Die by the Drop starts with twinkly drums and a quiet funk riff, these later on during the song will seem so out of place in comparison to the rest of the song.

Then comes the hauntingly repetitive piano, the one note, repeated and repeated throughout the whole song, which still happens to actually work very effectively in creating this horror pop/rock montage that White and Mosshart blatantly set out to create. However, their pre- thought out aims for the song are obvious, yet, this doesn’t cheapen the song itself. The deathly distorted guitar riffs are finally introduced and the song gets going in true Dead Weather style. The mélange of Jack’s quirky vocals and Alison’s husky voice complements them.

Let’s dig a hole in the sand, brother. A little grave we can fill togetherAlison sings in her clean, husky voice that fits the entire concept of The Dead Weather so well. The entire song is a semantic field of gothic horror, “graves”, “death”, “salvation” and carries an air of destructive love.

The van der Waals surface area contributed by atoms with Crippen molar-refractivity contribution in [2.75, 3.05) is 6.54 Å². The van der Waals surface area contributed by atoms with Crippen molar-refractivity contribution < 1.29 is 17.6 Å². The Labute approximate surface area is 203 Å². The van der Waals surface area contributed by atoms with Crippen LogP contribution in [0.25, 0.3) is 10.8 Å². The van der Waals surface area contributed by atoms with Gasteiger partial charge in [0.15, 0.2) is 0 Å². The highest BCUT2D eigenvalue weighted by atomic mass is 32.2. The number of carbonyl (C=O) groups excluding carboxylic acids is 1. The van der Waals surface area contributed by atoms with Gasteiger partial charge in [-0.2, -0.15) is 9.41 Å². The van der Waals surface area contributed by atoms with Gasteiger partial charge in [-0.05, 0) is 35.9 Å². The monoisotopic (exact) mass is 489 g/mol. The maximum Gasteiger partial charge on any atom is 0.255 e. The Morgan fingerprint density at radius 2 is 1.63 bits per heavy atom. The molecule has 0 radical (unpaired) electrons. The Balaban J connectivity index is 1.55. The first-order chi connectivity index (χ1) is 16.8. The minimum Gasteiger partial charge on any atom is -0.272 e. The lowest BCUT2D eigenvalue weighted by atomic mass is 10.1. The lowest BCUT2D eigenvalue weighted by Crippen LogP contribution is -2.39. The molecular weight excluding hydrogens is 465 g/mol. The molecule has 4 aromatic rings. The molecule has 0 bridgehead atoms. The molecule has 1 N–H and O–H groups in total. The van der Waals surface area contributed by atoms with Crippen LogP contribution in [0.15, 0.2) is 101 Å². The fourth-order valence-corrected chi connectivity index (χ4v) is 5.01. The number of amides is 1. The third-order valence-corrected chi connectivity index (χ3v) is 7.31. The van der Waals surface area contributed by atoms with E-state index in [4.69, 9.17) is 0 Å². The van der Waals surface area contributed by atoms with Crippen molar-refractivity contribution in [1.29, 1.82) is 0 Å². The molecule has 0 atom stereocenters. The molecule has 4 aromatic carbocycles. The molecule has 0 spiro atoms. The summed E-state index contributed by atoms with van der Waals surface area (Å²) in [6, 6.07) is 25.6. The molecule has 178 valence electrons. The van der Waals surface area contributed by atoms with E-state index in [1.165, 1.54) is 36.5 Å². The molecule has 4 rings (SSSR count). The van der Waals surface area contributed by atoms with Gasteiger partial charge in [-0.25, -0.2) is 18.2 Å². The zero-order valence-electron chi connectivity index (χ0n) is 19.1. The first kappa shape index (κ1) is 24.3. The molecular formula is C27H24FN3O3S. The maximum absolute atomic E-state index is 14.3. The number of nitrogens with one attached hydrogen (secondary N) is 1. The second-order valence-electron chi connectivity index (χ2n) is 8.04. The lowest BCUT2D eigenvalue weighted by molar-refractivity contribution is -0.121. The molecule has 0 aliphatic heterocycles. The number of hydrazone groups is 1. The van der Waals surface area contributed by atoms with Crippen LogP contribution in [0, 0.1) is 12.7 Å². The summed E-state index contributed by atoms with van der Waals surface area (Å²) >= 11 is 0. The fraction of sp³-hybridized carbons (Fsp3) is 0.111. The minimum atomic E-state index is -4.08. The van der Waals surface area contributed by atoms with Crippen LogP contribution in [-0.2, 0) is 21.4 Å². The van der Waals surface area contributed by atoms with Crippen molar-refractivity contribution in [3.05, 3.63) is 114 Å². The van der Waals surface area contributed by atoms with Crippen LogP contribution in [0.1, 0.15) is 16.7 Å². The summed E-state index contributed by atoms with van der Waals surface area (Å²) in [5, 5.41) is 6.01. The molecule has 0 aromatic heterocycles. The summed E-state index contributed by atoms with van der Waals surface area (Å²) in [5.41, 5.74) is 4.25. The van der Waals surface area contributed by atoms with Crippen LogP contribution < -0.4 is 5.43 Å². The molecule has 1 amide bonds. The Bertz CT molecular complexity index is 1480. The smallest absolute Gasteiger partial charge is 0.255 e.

The ever changing rhythm seems to have been set out to purposely confuse the listener, it still has a traditional verse/chorus structure but the changing rhythm adds flair and originality to the song.

In my opinion The Dead Weather are Jack White and Alison Mosshart at their best, it seems that they have finally obtained the formula to making fantastic music which is something that I honestly don’t think either of them had in The White Stripes, The Raconteurs or The Kills, it seemed that either their talents were withheld or just not fully developed, until now.

Katie Wilkinson